It's warm out. The water is freezing. Do the math.
Western Washington weather is expected to significantly warm up in late June, starting this weekend. Keep in mind, however, that local lakes and rivers remain very, very cold — dangerously cold. In other words, don't go jump into it.
Reporters have a handful of stories that come around every year, like clockwork. Stories that say the holidays have arrived, or when that Copper River salmon is flown into Seattle each spring.
And across the Northwest, when the sun first warms things up, there is an inevitable story reminding people that all the water in the lakes and rivers around here is ice cold — it's not a good idea to go jump in it. Still, every year, there are folks who just haven't learned this lesson.
“In the first seconds of falling into the cold water there is a gasp reflex," boating educator Derek Van Dyke told KUOW. "And when you gasp when you're falling in the water, you can aspirate or swallow water. And in many cases that could be the initial (instance) where drowning happens; in the first seconds in the water.”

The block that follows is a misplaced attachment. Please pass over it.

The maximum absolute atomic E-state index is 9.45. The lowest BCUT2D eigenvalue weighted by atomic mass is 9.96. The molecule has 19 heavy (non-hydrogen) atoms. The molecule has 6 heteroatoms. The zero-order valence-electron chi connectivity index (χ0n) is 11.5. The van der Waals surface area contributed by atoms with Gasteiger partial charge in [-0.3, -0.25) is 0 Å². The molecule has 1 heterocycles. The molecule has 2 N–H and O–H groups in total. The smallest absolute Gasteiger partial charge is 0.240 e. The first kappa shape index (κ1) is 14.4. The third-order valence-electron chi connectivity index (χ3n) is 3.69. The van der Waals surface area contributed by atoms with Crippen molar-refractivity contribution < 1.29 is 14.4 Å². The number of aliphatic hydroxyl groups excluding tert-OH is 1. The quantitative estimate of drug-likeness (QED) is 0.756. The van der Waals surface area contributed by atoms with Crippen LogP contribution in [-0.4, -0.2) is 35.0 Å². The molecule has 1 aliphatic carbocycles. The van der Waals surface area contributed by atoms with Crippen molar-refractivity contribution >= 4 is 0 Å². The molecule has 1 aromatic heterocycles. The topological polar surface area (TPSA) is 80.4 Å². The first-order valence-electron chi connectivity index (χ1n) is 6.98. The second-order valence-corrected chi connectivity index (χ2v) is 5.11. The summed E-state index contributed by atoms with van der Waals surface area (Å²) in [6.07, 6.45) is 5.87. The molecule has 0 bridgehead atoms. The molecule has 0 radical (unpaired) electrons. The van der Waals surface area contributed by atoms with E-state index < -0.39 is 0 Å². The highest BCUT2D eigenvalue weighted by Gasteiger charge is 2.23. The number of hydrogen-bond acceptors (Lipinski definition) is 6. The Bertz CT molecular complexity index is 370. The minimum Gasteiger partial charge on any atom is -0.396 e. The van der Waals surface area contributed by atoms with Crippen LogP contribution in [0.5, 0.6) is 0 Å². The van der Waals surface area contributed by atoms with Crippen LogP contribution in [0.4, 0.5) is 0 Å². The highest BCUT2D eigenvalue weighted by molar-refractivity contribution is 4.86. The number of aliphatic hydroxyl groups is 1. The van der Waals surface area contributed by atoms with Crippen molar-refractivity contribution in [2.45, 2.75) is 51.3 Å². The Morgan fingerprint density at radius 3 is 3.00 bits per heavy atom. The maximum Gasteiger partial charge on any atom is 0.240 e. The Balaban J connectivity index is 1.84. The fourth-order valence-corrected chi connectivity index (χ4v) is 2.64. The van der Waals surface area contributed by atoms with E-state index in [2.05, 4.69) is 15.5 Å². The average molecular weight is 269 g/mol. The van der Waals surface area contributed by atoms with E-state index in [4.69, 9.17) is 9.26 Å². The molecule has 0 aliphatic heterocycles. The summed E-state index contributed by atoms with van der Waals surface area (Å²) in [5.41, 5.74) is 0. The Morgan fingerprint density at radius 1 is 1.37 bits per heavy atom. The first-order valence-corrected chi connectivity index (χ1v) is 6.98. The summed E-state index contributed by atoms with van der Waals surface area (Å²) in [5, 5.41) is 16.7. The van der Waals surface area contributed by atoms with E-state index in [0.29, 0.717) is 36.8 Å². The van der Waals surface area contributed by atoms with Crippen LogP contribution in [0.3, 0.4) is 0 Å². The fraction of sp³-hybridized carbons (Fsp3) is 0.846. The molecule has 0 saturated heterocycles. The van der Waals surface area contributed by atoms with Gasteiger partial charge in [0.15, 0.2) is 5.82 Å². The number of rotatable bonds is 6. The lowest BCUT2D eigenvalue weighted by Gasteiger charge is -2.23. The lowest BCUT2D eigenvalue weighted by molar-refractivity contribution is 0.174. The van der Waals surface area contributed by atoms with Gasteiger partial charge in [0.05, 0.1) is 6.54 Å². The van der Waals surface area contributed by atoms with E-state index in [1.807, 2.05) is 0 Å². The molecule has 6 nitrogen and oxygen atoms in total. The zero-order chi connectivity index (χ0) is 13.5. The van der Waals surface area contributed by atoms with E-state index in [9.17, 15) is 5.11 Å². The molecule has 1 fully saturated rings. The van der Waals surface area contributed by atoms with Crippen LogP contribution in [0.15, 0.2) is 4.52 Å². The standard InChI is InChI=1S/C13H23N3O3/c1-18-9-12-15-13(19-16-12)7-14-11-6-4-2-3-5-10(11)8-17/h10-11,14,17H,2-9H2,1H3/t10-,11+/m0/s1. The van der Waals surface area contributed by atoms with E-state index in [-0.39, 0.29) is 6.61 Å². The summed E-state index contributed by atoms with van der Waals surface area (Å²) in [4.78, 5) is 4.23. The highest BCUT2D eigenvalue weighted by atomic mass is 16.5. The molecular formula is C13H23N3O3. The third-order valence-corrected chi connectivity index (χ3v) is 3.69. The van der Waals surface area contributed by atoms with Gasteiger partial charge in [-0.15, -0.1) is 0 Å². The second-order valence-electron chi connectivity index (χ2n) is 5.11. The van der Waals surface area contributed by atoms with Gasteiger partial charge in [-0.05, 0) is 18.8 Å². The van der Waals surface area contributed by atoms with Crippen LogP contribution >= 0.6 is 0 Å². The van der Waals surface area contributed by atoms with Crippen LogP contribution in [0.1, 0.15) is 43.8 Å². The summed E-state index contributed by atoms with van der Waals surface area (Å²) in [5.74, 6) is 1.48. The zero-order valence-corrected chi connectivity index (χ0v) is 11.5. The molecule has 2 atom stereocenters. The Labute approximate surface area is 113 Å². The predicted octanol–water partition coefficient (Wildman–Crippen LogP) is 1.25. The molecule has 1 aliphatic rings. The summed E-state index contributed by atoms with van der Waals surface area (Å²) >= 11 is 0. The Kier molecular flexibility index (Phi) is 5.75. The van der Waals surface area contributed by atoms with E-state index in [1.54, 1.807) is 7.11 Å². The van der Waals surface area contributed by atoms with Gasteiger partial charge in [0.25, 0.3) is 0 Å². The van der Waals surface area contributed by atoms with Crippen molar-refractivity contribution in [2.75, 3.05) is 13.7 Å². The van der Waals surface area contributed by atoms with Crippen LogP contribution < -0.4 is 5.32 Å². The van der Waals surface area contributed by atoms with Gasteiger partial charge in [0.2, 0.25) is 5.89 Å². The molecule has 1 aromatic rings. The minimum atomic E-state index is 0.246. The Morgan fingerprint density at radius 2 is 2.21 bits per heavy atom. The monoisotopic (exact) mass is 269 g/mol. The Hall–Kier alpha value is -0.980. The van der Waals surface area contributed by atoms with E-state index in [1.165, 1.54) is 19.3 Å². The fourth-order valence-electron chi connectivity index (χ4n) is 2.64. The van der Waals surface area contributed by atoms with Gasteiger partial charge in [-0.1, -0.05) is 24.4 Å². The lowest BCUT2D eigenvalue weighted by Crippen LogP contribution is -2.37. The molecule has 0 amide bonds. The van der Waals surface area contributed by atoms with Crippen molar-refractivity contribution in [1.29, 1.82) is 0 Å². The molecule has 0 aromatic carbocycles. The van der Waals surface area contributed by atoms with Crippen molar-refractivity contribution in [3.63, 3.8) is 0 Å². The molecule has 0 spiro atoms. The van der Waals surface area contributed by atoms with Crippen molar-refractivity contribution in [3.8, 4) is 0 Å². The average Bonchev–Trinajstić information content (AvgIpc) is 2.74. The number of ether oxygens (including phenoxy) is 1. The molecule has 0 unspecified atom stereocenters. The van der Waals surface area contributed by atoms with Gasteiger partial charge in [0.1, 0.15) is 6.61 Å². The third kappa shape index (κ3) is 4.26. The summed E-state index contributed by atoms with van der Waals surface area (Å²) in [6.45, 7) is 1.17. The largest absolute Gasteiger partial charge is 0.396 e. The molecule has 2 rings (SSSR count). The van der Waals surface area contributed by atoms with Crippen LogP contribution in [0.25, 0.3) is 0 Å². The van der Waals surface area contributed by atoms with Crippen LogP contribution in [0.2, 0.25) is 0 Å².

Also, the water is cold. That can make your body cold, aka hypothermia.
Water temperatures in Puget Sound, and other local bodies of water, generally sit at around 50 degrees. They don't get much warmer than that, even later on in the summer. Which makes sense. All that water is coming from just up the mountain where it was very recently ice — so that's nearly ice water you're jumping into.
Van Dyke urges everyone going out on the water to wear a life vest. Also, consider wearing a whistle so boaters can hear your calls for help if you get into trouble.
You can be certain that King County Sheriff’s marine and rescue dive unit is gearing up right now in advance of paddle boarders and boaters hitting the water, and for people just jumping into the freeze.